I’m kicking off the soft launch of my first online group coaching program “Fat Loss Simplified” this week.
If you missed the intake, I’ll be firing it back up for the official launch in January 2024.
The first week of the 8-week program is centered around mindset and for good reason.
I believe that once you get clarity on where your mindset will be in the framework of fat loss, all of the other variables are “simple” by comparison.
Within the mindset module is one area I intend to kick everything off with: the words “good” and “bad” in the vocabulary.
Contrary to the title of this post, it doesn’t just affect women, it affects men too.
However, most of my clients are female, so I’m positioning this article with them in mind and it absolutely has a carryover to men.
If there is any perspective with regard to how we view our food choices, our food quantity and how we view ourselves in relation to those factors, it’s that the words “good” and “bad” need to be dismissed.
They are, arguably, the most counterproductive words we can use.
You are not “good” when you eat a salad.
You are not “bad” when you eat a cookie.
You are not “good” when you eat in a planned deficit.
You are not “bad” when you accidentally or purposefully overeat.
You are not “good” because you are leaner.
You are not “bad” because you are in a larg(er) body.
You are not “good” because the scale went down.
You are not “bad” because the scale went up.
You are simply a person who has to navigate food, work responsibilities, child rearing, marriage/long term relationships, caregiving, illness, stress, lack of sleep, lack of coping skills, work, genetics, and a social life.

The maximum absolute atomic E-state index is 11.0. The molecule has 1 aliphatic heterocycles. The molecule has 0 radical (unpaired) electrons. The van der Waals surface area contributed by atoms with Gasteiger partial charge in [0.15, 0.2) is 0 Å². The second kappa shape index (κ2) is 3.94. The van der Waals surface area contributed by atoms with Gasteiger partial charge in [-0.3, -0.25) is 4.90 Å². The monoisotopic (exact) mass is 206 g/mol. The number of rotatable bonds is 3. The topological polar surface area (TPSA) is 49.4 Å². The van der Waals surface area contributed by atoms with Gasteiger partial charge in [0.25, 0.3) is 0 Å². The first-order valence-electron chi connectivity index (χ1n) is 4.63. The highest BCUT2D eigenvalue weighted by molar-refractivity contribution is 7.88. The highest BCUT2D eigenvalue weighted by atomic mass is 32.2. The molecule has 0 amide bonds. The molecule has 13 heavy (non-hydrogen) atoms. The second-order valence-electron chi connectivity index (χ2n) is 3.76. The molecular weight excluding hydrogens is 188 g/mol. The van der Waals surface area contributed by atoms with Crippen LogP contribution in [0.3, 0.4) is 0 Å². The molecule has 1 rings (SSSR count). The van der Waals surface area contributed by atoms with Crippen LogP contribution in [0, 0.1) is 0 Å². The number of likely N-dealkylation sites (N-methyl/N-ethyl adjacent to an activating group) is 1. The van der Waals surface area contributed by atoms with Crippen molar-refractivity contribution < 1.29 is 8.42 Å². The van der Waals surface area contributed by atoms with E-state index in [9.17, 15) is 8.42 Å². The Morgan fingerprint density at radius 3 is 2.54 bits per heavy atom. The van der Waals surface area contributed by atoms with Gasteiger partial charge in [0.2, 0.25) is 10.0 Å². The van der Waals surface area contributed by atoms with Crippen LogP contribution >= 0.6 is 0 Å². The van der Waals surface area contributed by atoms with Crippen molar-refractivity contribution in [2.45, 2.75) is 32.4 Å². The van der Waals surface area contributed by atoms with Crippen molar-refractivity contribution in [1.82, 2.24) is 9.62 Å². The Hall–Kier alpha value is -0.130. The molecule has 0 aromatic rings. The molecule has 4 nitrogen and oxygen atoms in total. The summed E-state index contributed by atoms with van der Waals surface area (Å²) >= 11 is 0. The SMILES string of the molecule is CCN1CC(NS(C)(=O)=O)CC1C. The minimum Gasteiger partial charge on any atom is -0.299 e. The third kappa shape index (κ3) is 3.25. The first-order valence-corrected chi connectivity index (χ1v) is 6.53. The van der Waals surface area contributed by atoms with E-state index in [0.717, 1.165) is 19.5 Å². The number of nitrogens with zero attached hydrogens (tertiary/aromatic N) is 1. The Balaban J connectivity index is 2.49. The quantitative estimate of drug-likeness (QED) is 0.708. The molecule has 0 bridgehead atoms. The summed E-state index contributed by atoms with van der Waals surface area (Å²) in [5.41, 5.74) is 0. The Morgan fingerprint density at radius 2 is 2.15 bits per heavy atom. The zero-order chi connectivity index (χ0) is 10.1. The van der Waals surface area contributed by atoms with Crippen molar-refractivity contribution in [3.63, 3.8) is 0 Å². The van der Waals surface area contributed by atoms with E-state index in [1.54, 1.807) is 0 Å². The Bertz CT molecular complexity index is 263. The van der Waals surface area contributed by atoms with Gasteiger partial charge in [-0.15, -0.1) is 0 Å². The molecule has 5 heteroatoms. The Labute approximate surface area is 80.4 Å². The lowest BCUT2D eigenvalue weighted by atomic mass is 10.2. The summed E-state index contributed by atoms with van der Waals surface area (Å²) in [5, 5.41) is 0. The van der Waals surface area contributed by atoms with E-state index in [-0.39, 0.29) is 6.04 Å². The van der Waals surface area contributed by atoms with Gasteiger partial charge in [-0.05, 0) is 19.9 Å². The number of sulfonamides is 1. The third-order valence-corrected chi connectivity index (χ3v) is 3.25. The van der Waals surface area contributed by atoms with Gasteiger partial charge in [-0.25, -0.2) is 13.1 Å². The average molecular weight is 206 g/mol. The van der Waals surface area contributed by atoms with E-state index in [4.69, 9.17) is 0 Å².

You are allowed and expected to not be perfect.
You have permission to be imperfect.
Your success at fat loss can come as a direct result of that imperfection but that still gives you room for improvement.
And we are ALL trying to improve.
The words “good” and “bad” don’t just affect people in larg(er) bodies, they are also front of mind and tip of tongue for people who are at or near their ideal weight.
No matter how they’re used, they come with cinderblocks for shoes as dead weight, that we will only be “good” if we achieve an arbitrary ideal.
Instead, I’d like to posit a very simple spectrum.
You are HERE and where you want to be is THERE.
A straight line exists between each.
The choices you make with regard to your food, the quantity of your food, whether you work out (or not), and how you manage your self talk gets you closer to or further from where you want to be on that spectrum.
It’s not “good” or “bad”, it’s “closer to” or “further from”.
What I’m asking of you is a BIG ask. I’m asking you to change the verbiage that has been a part of your life for years upon years. I’m asking you to change verbiage that you will hear people around you say.
I’m putting the onus on you to change those words in your mind and your vocabulary.
If you want change, YOU are in charge of implementing it.
That doesn’t mean easy to do.
It means necessary.
Because what “good” is the body you want, if you’ve wrecked your mental health to get there?
(Photo courtesy of AllGo)